Tales From The Pit: NIT Oregon 77 – Colorado 72

March 17th, 2004 was the last time the Ducks found themselves playing in the first round of the NIT tournament. That year, the 16-12 Ducks had drawn the 18-11 Buffaloes from the Big-12. The Ducks were playing post-season March basketball again, and were coming off of just the second stretch of back to back 20+ win seasons in school history.

While the record may not look like much in hindsight, at the time Oregon was in rebuilding mode after losing the nucleus of a team that had reached the Elite-Eight, and won the conference tournament in consecutive seasons, while posting a combined 49-19 record.

The personnel losses included former Pac-10 player of the year and Pac-10 tournament MVP Luke Ridnour, and the high flying Fred Jones.

Senior Luke Jackson had returned, and was the clear-cut leader of this team. The roster included players like Ian Crosswhite, Andre Joseph, Jordan Kent, James Davis, Adam Zahn, Mitch Platt, and true freshman Aaron Brooks. While all of the players did some good things on the court, Jackson was really the only true and cosistent scoring threat. 

The young Aaron Brooks had been prone to turnovers and on the court tantrums, and Davis was a streaky jump shooter who could get hot, but struggled against the premier Pac-10 guards. Joseph and Crosswhite were consistent enough as all-around players, but neither could take over a game on offense. Kent, Platt, and Zahn well, let’s just say they were… more valuable on the defensive end.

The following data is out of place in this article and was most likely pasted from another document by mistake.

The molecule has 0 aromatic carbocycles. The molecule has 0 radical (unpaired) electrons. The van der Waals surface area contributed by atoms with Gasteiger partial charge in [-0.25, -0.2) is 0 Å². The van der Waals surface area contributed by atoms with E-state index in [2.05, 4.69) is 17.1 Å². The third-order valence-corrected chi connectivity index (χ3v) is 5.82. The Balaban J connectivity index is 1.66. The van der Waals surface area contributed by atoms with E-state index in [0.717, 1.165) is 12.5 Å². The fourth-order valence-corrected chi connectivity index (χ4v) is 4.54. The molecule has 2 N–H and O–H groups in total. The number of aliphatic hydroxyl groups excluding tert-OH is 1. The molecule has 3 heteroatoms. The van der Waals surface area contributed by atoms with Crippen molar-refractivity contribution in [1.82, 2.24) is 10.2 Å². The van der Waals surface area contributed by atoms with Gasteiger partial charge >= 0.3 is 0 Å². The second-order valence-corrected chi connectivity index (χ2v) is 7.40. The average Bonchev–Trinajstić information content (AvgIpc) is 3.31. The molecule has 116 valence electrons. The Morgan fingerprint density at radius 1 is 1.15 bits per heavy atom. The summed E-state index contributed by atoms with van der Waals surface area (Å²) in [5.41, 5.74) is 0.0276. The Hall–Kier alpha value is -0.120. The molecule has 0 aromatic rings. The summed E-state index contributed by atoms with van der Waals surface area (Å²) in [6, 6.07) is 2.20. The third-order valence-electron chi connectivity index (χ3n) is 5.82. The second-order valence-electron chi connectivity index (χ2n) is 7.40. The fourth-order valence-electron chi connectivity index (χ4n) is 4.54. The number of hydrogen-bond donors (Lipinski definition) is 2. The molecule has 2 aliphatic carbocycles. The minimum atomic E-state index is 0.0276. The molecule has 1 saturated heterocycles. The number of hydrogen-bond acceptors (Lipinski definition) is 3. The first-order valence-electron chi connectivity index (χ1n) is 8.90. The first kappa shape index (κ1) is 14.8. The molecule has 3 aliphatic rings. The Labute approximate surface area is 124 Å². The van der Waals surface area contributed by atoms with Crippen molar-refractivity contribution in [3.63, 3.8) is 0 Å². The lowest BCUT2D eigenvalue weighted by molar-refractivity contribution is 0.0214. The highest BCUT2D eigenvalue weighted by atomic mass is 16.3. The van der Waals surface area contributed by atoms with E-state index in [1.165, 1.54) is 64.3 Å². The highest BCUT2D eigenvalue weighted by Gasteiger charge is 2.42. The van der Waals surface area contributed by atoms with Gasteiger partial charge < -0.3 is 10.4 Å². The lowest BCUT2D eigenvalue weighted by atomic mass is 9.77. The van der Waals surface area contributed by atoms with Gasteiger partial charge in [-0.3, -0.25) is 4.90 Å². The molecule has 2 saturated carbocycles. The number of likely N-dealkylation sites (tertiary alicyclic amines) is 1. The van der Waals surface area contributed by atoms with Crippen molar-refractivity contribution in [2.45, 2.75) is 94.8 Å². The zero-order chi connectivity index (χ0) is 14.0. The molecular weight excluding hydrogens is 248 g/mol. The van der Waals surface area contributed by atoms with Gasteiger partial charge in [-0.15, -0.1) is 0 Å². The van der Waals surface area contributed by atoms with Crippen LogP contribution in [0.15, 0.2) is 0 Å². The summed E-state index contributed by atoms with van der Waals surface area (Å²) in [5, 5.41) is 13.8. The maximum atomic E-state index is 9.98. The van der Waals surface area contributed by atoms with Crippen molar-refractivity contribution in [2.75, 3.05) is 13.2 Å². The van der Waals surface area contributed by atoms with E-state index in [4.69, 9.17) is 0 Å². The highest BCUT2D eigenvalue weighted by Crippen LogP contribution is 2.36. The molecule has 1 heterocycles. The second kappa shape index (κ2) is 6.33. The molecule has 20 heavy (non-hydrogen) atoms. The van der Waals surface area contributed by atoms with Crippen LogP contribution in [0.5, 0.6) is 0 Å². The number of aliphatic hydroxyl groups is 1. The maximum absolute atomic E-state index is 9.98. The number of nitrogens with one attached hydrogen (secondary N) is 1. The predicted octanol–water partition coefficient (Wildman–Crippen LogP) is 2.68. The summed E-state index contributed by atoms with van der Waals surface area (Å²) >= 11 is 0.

Oregon was the only representative of the Pac-12 in the 40 team field which, among others, included Altman’s Creighton Jays, LSU, Notre Dame, Villanova, Purdue, Tennessee, Oklahoma, and the eventual tournament runner-up, Rutgers.

Dana Altman’s former team was narrowly defeated in their game, where they were bounced 71-70 by Nebraska in the first round. Across the bracket, Ernie Kent, Luke Jackson, and the Mac Court crowd were looking to make some noise in another tournament run.

It was Colorado that took an early 9-4 advantage, only to have Oregon take over the lead at 14-11 on a 3 pointer from Aaron Brooks. Colorado then answered with a run of their own, and controlled most of the action in the first half. The Buffs hit back to back threes in the final seconds, and took a 45-30 advantage into halftime.

The Buffaloes came out again looking to start fast and they were able to push the lead to 48-30 before Oregon would manage a rally of their own. Starting with a steal followed by a dunk by Luke Jackson with under 16 minutes to play, the Ducks began putting together a 17-1 run over the next 8 minutes.